Yes, there will be a LOT of urgent priorities for an incoming Biden Administration to address- saving American lives by dealing effectively with the pandemic, unfucking the voting system, setting up a judiciary review commission to expose, impeach and/or remove Federal judges who lied to the U.S. Senate during their confirmation and/or who are manifestly unqualified for their responsibilities, restoring needed functions of government, etc.

So I don't say this one should be at the very top of the list.

But somewhere near the top, this should be ready for a roll-out:

Massive deficit spending on vast public-works projects to transform and restore the physical infrastructure that once enabled the greatest economy in the world to expand and flourish. Millions of jobs bringing high-speed bandwidth to rural areas (think the REA) and working with cities to rebuild sustainable clean water and safe power grids.

Millions of jobs restoring both mass transit and safe highways to deliver goods such as PPEs, medical supplies, essential food and other gear.

Oh, yeah, and millions of jobs in public/private partnerships to restore the whole supply chain of critical equipment and materials for health care, education, and public safety, from building and repurposing factories to incentive programs for union workforces, to a carrot/stick program of regulations and incentives for moving goods and supplies in the most sustainable and carbon-neutral possible way.

And millions of jobs transforming our power grid to deliver sustainable energy, secure from hacking, vandalism, or other attacks.

And millions of new, accessible training and education programs to teach essential skills to anyone wanting to work in a new economy based on sustainability and equity.

And millions of jobs administering available grants and subsidies and assistance teams to help America's farmers restore the ability of our arable land to provide a sustainable, diverse food supply rather than Big-Ag welfare producing monocrops for industrially-producing foodlike substances with minimal nutritional value and maximal "shelf life".

Get Americans back to work building a sustainable, equitable economy for our grandchildren and we will have less time for doomscrolling through Russian propaganda sites working to divide us and spiral our economy further into a death spiral. Less time for Call of Duty cosplay in the woods. Less time for sitting in front of Fox and OAN.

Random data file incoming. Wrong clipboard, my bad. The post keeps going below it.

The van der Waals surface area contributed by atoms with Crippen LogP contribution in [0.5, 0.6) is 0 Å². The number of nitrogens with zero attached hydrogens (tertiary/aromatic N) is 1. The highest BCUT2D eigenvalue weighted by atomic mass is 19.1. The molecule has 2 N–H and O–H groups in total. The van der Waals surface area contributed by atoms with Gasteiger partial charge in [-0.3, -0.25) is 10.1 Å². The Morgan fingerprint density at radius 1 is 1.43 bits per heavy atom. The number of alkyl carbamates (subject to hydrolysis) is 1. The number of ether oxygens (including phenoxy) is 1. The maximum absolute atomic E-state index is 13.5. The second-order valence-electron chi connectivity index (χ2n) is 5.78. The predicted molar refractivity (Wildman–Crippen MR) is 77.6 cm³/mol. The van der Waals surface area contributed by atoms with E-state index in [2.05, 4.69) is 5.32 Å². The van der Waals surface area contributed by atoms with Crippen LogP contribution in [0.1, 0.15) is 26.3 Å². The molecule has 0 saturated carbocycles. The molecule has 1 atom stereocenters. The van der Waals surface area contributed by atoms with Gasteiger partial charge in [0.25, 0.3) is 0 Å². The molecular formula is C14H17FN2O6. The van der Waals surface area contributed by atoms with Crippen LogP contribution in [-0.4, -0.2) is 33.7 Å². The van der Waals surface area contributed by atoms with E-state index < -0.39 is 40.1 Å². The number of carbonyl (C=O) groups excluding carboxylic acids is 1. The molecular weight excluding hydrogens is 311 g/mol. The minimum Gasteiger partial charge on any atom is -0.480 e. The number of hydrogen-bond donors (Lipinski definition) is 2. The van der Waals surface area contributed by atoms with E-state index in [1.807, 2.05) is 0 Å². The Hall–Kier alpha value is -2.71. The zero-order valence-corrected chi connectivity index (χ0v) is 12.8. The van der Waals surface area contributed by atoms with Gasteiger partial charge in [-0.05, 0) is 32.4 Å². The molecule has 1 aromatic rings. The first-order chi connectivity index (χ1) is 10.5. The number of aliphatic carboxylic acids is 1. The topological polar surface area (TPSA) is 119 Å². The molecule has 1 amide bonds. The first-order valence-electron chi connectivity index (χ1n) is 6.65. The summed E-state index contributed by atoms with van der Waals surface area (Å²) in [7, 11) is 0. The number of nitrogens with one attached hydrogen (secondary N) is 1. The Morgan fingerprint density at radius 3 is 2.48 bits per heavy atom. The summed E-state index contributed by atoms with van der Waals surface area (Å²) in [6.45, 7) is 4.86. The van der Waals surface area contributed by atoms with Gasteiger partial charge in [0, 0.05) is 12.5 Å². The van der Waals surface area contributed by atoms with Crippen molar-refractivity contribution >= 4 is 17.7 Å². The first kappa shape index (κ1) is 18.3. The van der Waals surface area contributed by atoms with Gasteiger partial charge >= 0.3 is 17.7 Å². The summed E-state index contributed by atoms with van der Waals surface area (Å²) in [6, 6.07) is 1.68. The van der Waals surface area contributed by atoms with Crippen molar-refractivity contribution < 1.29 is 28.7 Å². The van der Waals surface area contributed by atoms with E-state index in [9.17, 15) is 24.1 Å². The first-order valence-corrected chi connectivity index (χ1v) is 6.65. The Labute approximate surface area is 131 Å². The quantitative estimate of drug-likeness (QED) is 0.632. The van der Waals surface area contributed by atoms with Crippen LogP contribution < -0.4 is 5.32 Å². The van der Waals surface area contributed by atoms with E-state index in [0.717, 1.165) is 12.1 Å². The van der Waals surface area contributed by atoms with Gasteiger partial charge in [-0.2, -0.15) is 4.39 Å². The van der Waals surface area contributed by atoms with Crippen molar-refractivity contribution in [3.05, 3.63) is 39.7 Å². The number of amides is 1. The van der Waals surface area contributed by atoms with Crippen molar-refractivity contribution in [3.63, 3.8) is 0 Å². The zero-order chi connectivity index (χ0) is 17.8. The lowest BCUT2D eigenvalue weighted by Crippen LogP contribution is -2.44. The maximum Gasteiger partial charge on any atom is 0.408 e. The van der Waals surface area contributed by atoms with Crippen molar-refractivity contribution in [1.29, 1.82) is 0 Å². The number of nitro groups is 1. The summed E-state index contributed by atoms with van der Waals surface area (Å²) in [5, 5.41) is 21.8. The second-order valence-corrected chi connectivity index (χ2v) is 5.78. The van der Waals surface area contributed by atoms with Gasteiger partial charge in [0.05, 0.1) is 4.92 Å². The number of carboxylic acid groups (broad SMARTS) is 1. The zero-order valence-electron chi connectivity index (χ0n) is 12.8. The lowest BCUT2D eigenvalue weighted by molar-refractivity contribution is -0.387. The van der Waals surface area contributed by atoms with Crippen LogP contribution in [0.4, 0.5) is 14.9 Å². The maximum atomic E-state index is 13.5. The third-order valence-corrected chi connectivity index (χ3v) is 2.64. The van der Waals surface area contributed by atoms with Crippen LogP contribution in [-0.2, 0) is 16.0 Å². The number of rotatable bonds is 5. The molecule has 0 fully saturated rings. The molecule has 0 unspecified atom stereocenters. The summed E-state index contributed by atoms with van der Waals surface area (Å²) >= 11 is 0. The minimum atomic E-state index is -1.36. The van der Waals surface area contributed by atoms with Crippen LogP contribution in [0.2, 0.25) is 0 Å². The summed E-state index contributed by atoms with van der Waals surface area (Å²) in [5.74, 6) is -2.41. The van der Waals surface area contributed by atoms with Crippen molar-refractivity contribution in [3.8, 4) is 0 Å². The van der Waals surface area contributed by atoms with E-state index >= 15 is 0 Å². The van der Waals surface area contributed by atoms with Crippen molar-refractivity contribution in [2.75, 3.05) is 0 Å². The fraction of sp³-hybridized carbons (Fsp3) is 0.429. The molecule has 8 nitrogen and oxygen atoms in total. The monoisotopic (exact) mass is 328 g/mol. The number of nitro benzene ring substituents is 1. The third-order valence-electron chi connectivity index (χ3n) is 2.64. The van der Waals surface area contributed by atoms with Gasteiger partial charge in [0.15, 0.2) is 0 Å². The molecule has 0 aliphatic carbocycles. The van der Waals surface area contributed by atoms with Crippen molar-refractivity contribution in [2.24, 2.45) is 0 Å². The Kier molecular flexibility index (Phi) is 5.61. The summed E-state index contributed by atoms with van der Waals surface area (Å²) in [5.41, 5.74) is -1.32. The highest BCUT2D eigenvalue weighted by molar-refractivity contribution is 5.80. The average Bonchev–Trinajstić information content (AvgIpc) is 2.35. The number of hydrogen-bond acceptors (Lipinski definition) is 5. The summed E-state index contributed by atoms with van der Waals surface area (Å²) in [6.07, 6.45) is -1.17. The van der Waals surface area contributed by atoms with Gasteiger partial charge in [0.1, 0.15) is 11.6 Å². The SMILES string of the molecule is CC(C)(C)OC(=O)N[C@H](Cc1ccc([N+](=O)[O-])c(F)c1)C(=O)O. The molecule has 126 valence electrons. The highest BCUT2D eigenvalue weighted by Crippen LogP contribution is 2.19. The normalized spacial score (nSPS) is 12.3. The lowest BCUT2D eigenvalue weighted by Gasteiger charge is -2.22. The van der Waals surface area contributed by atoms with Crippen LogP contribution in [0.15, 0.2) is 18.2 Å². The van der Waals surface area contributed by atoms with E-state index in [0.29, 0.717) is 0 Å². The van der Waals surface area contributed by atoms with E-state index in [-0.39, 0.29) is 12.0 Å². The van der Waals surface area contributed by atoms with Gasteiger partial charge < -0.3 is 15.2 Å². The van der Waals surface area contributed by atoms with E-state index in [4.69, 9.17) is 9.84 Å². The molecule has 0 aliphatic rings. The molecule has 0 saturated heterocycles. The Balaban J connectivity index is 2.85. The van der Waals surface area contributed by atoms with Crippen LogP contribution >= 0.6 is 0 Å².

In the long run, this will do much to unfuck things.

I hope they're already at work on the deets and have a few potential bellwether projects getting ready for rollout.

wistfully,
Bright

It's crystallized into something very simple for me:

Joe Biden has learned, and learned a LOT, from every mistake he's ever made. And he's had the long experience to make many, and learn from every one of them.

[Redacted] believes he's never even made a mistake, and he's the same person now as he was in first grade.

There is no starker contrast in terms of whose hand I want at the helm of this nation.

certainly,
Bright

I just did the most important thing I will do all year.

The most important thing I have done since November 8th, 2016.

The most important thing I have done in a lifetime of political participation.

I completed my absentee ballot and took it to the County Clerk's office, where I turned it in. My partner was with me, turning in a completed absentee ballot.

We were not the only ones. There was a steady trickle... two people just leaving, a lady coming up the walkway toward us as we left, another man getting out of a car with a ballot envelope in his hand as we drove out of the county building parking lot.

And what came to mind was a book read to me when I was very small. See if you recognize the excerpt: